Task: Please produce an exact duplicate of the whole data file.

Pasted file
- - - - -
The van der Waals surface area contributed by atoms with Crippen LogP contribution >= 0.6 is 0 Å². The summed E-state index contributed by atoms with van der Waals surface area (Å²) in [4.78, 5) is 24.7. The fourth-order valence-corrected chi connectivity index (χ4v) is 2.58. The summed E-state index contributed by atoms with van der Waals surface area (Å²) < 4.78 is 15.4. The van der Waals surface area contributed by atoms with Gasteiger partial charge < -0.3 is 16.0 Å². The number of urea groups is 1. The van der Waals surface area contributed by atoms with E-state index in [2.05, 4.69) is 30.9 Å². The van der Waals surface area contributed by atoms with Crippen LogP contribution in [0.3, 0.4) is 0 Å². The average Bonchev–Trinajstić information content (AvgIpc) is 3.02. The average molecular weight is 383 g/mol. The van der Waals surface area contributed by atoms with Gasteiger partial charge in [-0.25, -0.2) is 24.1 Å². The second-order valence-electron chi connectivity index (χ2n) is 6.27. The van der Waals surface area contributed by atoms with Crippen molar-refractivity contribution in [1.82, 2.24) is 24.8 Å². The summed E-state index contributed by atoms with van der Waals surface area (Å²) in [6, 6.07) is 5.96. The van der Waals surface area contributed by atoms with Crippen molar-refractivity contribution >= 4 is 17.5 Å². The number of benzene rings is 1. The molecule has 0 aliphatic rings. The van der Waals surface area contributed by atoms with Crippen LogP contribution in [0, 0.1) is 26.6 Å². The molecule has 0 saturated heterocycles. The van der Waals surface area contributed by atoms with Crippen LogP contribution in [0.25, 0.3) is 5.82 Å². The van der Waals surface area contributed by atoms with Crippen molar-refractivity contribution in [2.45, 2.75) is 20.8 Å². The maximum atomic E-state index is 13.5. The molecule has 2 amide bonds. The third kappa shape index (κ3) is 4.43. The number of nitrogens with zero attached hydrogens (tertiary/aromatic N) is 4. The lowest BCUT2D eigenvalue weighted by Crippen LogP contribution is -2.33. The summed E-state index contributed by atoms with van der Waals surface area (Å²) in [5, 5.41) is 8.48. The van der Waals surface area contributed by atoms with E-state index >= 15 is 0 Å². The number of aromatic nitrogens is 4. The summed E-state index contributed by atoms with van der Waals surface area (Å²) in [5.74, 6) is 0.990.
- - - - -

The van der Waals surface area contributed by atoms with Crippen LogP contribution >= 0.6 is 0 Å². The summed E-state index contributed by atoms with van der Waals surface area (Å²) in [4.78, 5) is 24.7. The fourth-order valence-corrected chi connectivity index (χ4v) is 2.58. The summed E-state index contributed by atoms with van der Waals surface area (Å²) < 4.78 is 15.4. The van der Waals surface area contributed by atoms with Gasteiger partial charge < -0.3 is 16.0 Å². The number of urea groups is 1. The van der Waals surface area contributed by atoms with E-state index in [2.05, 4.69) is 30.9 Å². The van der Waals surface area contributed by atoms with Crippen LogP contribution in [0.3, 0.4) is 0 Å². The average Bonchev–Trinajstić information content (AvgIpc) is 3.02. The average molecular weight is 383 g/mol. The van der Waals surface area contributed by atoms with Gasteiger partial charge in [-0.25, -0.2) is 24.1 Å². The second-order valence-electron chi connectivity index (χ2n) is 6.27. The van der Waals surface area contributed by atoms with Crippen molar-refractivity contribution in [1.82, 2.24) is 24.8 Å². The summed E-state index contributed by atoms with van der Waals surface area (Å²) in [6, 6.07) is 5.96. The van der Waals surface area contributed by atoms with Crippen molar-refractivity contribution >= 4 is 17.5 Å². The number of benzene rings is 1. The molecule has 0 aliphatic rings. The van der Waals surface area contributed by atoms with Crippen LogP contribution in [0, 0.1) is 26.6 Å². The molecule has 0 saturated heterocycles. The van der Waals surface area contributed by atoms with Crippen LogP contribution in [0.25, 0.3) is 5.82 Å². The van der Waals surface area contributed by atoms with Crippen molar-refractivity contribution in [2.45, 2.75) is 20.8 Å². The maximum atomic E-state index is 13.5. The molecule has 2 amide bonds. The third kappa shape index (κ3) is 4.43. The number of nitrogens with zero attached hydrogens (tertiary/aromatic N) is 4. The lowest BCUT2D eigenvalue weighted by Crippen LogP contribution is -2.33. The summed E-state index contributed by atoms with van der Waals surface area (Å²) in [5, 5.41) is 8.48. The van der Waals surface area contributed by atoms with E-state index >= 15 is 0 Å². The number of aromatic nitrogens is 4. The summed E-state index contributed by atoms with van der Waals surface area (Å²) in [5.74, 6) is 0.990.